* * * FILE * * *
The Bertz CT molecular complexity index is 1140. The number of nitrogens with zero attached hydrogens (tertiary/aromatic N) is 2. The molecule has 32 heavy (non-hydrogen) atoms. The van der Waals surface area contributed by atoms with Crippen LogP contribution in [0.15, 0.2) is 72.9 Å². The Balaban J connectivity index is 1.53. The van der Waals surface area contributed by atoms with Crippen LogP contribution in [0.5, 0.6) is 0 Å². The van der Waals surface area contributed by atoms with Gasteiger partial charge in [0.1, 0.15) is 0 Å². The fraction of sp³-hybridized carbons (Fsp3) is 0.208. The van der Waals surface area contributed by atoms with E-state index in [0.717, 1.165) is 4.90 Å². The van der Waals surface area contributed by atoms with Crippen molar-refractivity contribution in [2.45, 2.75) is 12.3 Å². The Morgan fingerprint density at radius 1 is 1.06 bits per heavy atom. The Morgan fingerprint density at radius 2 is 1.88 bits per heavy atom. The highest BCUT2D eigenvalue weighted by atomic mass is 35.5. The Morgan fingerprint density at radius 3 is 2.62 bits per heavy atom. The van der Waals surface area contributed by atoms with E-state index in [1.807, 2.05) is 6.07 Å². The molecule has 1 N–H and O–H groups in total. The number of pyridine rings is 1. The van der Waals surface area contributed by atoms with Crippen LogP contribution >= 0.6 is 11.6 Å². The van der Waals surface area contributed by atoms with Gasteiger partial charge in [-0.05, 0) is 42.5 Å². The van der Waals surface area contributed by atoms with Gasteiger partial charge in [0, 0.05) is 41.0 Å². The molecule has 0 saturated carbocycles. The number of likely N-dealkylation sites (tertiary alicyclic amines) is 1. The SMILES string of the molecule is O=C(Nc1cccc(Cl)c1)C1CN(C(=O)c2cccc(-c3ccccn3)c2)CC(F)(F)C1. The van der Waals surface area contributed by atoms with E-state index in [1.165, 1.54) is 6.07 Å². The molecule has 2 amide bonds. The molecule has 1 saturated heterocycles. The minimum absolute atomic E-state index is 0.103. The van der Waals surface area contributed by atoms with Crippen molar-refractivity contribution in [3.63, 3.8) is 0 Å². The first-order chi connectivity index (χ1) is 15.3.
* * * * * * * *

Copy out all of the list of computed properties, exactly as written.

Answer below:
The Bertz CT molecular complexity index is 1140. The number of nitrogens with zero attached hydrogens (tertiary/aromatic N) is 2. The molecule has 32 heavy (non-hydrogen) atoms. The van der Waals surface area contributed by atoms with Crippen LogP contribution in [0.15, 0.2) is 72.9 Å². The Balaban J connectivity index is 1.53. The van der Waals surface area contributed by atoms with Crippen LogP contribution in [0.5, 0.6) is 0 Å². The van der Waals surface area contributed by atoms with Gasteiger partial charge in [0.1, 0.15) is 0 Å². The fraction of sp³-hybridized carbons (Fsp3) is 0.208. The van der Waals surface area contributed by atoms with E-state index in [0.717, 1.165) is 4.90 Å². The van der Waals surface area contributed by atoms with Crippen molar-refractivity contribution in [2.45, 2.75) is 12.3 Å². The Morgan fingerprint density at radius 1 is 1.06 bits per heavy atom. The Morgan fingerprint density at radius 2 is 1.88 bits per heavy atom. The highest BCUT2D eigenvalue weighted by atomic mass is 35.5. The Morgan fingerprint density at radius 3 is 2.62 bits per heavy atom. The van der Waals surface area contributed by atoms with E-state index in [1.807, 2.05) is 6.07 Å². The molecule has 1 N–H and O–H groups in total. The number of pyridine rings is 1. The van der Waals surface area contributed by atoms with Crippen LogP contribution >= 0.6 is 11.6 Å². The van der Waals surface area contributed by atoms with Gasteiger partial charge in [-0.05, 0) is 42.5 Å². The van der Waals surface area contributed by atoms with Gasteiger partial charge in [0, 0.05) is 41.0 Å². The molecule has 0 saturated carbocycles. The number of likely N-dealkylation sites (tertiary alicyclic amines) is 1. The SMILES string of the molecule is O=C(Nc1cccc(Cl)c1)C1CN(C(=O)c2cccc(-c3ccccn3)c2)CC(F)(F)C1. The van der Waals surface area contributed by atoms with E-state index in [1.165, 1.54) is 6.07 Å². The molecule has 2 amide bonds. The molecule has 1 saturated heterocycles. The minimum absolute atomic E-state index is 0.103. The van der Waals surface area contributed by atoms with Crippen molar-refractivity contribution in [3.63, 3.8) is 0 Å². The first-order chi connectivity index (χ1) is 15.3.